Work Smart with Plants

Work sapping your energy? Do you find it hard to focus? Plants have been shown to make workers more creative, productive, and motivated while helping them stay calm, relaxed, and focused. Plants at work boost energy, reduce sick leave, and reduce eye strain. Plants also improve air quality by removing carbon dioxide, particulates, and harmful chemicals. Plants should be a part of every productive and happy workplace

A plant near your desk can help you relax and refocus. #PlantsDoThat At Work. Learn more at
A plant near your desk can help you relax and refocus. #PlantsDoThat At Work. Learn more at

There is a right plant for almost every workspace. Different plants have different needs, and light and water are the two most important factors to consider when selecting and growing indoor plants. Plants that need more light grow best in a window facing south or west. Plants also differ in their water needs; it’s a good practice to water indoor plants weekly.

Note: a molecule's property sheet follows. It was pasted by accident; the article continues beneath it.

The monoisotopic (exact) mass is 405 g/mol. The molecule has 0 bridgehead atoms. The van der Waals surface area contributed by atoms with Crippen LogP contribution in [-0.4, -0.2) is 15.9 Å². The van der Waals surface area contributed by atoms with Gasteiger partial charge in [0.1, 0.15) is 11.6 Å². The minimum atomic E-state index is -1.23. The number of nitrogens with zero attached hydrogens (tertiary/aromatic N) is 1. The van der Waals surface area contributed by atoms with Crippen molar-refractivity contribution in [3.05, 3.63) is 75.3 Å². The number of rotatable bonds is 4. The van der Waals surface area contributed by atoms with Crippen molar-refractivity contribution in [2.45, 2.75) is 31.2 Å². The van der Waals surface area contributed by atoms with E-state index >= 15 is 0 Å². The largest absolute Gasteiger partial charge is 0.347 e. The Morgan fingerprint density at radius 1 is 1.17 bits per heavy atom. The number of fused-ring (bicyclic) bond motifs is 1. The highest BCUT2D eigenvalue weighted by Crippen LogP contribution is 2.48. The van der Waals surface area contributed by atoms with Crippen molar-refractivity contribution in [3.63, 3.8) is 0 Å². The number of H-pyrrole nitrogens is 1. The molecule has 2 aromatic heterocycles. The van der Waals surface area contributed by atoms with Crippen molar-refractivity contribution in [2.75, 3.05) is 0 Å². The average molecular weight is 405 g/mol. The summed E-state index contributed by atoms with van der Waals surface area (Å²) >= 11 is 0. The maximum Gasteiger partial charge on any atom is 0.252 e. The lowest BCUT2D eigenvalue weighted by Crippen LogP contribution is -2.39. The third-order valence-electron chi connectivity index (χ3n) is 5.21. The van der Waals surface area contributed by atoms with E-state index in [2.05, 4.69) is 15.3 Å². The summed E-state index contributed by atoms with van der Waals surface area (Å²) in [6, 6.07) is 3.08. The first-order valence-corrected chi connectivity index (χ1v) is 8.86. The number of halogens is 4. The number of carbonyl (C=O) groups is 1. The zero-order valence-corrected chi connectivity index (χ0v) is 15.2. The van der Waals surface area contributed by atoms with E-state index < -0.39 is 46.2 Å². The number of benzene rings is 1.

Plants also prefer some humidity, which can be difficult to provide with central heating and cooling. Increase the humidity by grouping plants together to create a micro-environment of elevated humidity. Finally, don’t forget about the temperature—most indoor plants like it between 60 and 80 degrees (F).

Houseplants are a great way to bring the outdoors in. Plants can make a wonderful addition to your décor no matter the setting and have a positive impact on your health and productivity.

Here is a short list of indoor plants that can thrive at the office: ZZ plant (Zamioculcas zamiifolia), mother-in-law’s tongue, pothos ivy, arrowhead plant, dracaena, calathea, bird’s nest fern, dieffenbachia, schefflera, fiddle-leaf ficus, money tree, parlor palm, spider plants, Chinese evergreen, peace lily, and dragon tree. Succulents and sedums, which are trendy right now, also do well indoors.

The National Initiative for Consumer Horticulture (NICH) highlights research that supports the benefits of plants in our homes, schools, hospitals, workplaces, and places of worship.

NICH is a consortium of industry leaders who are promoting the benefits and value of horticulture. NICH brings together academia, government, industry, and nonprofits to cultivate the growth and development of a healthy world through landscapes, gardens, and plants – indoors and out.